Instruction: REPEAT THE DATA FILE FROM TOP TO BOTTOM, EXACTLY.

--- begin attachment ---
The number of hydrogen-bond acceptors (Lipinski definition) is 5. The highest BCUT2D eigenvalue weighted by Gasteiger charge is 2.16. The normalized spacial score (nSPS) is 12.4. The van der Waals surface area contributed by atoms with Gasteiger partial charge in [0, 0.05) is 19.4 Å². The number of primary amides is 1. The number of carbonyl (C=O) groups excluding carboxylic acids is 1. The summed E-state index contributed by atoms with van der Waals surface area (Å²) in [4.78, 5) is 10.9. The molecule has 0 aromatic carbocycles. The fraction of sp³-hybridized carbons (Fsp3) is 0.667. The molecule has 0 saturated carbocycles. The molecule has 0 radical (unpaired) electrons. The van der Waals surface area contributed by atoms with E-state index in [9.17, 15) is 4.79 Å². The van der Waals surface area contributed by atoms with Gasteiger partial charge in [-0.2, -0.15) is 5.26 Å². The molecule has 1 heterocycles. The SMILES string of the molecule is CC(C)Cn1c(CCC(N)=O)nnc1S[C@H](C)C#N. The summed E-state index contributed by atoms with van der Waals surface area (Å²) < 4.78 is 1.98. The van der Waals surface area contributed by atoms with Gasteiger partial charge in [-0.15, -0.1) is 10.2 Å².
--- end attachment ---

The number of hydrogen-bond acceptors (Lipinski definition) is 5. The highest BCUT2D eigenvalue weighted by Gasteiger charge is 2.16. The normalized spacial score (nSPS) is 12.4. The van der Waals surface area contributed by atoms with Gasteiger partial charge in [0, 0.05) is 19.4 Å². The number of primary amides is 1. The number of carbonyl (C=O) groups excluding carboxylic acids is 1. The summed E-state index contributed by atoms with van der Waals surface area (Å²) in [4.78, 5) is 10.9. The molecule has 0 aromatic carbocycles. The fraction of sp³-hybridized carbons (Fsp3) is 0.667. The molecule has 0 saturated carbocycles. The molecule has 0 radical (unpaired) electrons. The van der Waals surface area contributed by atoms with E-state index in [9.17, 15) is 4.79 Å². The van der Waals surface area contributed by atoms with Gasteiger partial charge in [-0.2, -0.15) is 5.26 Å². The molecule has 1 heterocycles. The SMILES string of the molecule is CC(C)Cn1c(CCC(N)=O)nnc1S[C@H](C)C#N. The summed E-state index contributed by atoms with van der Waals surface area (Å²) < 4.78 is 1.98. The van der Waals surface area contributed by atoms with Gasteiger partial charge in [-0.15, -0.1) is 10.2 Å².